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Re: Rails and redirections
From: Brandon Perry <bperry.volatile () gmail com>
Date: Thu, 6 Mar 2014 19:11:31 -0600

I agree, an exception is the correct behavior.

On Thu, Mar 6, 2014 at 2:10 PM, Timothy Goddard <tim () goddard net nz> wrote:

Very interesting, could cause issues. It can't use the value and not
substitute - that's worse. Have seen response splitting in mod_perl because
it outputs raw strings in to location headers. In my view it should raise
an exception if not a valid URI.

Sent from Samsung Mobile

-------- Original message --------
From: Brandon Perry <bperry.volatile () gmail com>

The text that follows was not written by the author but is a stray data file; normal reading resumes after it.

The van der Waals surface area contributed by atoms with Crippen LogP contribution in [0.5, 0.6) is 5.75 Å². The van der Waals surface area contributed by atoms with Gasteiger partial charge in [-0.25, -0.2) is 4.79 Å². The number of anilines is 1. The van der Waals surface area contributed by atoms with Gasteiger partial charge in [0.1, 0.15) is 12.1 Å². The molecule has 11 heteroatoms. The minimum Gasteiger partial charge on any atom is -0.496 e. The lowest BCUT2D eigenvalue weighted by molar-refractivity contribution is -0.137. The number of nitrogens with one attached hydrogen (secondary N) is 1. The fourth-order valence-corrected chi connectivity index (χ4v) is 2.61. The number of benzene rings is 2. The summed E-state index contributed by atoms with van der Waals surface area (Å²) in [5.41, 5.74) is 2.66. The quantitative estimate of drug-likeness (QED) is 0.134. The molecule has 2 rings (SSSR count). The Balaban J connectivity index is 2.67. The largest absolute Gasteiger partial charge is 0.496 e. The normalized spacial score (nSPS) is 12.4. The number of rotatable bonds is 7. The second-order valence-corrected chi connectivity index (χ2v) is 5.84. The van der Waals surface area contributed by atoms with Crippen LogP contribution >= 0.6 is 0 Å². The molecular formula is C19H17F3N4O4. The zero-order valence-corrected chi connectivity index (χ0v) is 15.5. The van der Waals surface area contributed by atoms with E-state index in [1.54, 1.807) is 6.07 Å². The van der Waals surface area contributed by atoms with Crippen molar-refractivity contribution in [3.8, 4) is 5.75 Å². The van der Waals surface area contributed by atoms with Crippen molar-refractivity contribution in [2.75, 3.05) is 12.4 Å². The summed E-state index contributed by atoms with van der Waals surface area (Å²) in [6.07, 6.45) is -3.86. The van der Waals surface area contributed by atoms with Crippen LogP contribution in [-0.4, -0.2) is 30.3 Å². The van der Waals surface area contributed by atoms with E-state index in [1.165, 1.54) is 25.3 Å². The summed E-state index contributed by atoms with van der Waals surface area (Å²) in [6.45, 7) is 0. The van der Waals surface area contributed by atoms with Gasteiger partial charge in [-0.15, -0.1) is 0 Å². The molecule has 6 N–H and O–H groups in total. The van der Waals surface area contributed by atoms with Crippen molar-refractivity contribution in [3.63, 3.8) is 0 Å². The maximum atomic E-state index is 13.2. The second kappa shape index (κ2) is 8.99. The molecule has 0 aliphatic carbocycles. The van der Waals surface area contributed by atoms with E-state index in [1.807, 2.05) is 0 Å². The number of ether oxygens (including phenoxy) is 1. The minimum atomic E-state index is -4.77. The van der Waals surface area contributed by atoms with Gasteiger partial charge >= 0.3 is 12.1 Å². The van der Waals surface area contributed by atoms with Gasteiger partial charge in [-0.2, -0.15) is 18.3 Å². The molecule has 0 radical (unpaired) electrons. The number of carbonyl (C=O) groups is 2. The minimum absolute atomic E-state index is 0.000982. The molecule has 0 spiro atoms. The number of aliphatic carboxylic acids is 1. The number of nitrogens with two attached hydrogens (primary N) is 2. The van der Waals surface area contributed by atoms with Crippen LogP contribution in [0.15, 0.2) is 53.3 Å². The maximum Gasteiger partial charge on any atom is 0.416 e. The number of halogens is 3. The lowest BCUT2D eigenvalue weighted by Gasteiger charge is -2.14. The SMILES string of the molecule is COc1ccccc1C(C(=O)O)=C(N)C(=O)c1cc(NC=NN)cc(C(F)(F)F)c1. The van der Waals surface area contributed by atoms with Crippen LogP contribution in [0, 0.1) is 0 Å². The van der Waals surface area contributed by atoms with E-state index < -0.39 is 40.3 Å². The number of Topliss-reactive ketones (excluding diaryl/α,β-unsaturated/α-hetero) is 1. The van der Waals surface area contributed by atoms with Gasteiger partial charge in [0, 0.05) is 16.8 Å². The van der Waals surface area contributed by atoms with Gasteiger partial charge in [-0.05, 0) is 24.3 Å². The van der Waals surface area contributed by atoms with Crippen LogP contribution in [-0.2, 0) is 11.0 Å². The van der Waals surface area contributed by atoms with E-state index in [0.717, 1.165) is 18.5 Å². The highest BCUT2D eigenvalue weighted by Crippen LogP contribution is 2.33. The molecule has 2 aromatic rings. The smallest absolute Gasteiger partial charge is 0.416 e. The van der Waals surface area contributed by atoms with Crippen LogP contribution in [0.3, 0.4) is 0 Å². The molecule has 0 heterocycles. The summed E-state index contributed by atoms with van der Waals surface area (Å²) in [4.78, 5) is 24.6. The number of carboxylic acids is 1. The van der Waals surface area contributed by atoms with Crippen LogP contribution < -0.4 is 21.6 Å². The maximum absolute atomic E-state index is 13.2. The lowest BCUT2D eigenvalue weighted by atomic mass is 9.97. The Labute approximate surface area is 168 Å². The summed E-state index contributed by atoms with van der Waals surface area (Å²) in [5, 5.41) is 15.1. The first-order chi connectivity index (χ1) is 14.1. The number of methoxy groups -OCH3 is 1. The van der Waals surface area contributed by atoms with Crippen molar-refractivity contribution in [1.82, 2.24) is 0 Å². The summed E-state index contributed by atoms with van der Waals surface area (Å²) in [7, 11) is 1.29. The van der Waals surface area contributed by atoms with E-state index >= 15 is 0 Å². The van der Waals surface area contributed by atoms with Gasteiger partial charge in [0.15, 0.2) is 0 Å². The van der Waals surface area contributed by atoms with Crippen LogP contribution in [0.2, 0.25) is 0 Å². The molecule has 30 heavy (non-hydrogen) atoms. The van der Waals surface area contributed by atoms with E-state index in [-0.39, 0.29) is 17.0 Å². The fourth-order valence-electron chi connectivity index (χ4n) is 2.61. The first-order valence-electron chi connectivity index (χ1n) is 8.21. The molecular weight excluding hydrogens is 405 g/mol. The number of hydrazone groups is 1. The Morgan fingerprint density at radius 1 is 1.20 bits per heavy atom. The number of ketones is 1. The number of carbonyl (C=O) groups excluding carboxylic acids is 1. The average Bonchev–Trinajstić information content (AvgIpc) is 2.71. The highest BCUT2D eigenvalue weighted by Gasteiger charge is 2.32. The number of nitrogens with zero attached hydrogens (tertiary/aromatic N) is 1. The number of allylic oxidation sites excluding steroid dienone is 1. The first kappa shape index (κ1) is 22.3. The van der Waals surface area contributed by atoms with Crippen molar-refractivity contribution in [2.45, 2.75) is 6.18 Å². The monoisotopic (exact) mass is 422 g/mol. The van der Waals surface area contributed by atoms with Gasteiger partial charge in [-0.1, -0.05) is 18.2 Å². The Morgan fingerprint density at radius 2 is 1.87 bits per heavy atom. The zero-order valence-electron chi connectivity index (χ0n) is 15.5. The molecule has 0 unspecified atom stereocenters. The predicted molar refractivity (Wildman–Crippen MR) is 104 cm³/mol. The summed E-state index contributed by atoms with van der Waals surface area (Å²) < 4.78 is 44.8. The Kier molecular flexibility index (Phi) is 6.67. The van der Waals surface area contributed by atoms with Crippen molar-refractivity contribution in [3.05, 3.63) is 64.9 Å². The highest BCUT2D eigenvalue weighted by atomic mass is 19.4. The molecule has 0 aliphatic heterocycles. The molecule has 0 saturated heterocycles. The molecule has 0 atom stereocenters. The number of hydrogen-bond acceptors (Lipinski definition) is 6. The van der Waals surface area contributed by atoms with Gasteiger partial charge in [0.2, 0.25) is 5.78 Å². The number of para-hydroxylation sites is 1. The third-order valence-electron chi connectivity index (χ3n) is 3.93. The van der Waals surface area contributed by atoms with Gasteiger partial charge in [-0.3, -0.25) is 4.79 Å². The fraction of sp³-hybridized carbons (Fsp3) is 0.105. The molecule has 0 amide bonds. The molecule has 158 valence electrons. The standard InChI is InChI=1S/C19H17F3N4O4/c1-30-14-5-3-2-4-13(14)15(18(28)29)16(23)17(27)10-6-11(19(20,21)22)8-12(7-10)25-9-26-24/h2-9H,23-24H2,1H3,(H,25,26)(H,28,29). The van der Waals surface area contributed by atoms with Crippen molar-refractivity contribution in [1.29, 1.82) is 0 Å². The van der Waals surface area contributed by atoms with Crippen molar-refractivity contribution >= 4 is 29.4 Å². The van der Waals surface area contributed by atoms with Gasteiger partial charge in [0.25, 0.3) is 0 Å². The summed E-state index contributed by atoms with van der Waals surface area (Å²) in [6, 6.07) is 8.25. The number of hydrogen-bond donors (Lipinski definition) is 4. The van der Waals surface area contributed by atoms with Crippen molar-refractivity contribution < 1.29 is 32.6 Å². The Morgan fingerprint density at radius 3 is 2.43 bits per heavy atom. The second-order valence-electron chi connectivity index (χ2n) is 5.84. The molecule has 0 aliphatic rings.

To: full-disclosure () lists grok org uk
Subject: [Full-disclosure] Rails and redirections

Currently, passing \0, \r, or \n into a URL that is passed to redirect_to
has Rails gsub'ing them out of the URL before completing the redirect.

A programmer that doesn't realise this is happening could easily write a
regex and logic that says "if url starts with https:// or http:// fail or
else redirect_to url".

Seems straighforward, but an attacker could simply pass in a url like
\nhttp://www.google.com and bypass the regex check and be redirected to

The line effecting this is line 106 in redirecting.rb in Rails.


I feel like this is something that Rails should not be doing on behalf of
the programmer. The programmer should be expected to pass in exactly what
they want redirected to without Rails changing their data. Should this be
considered a vulnerability?


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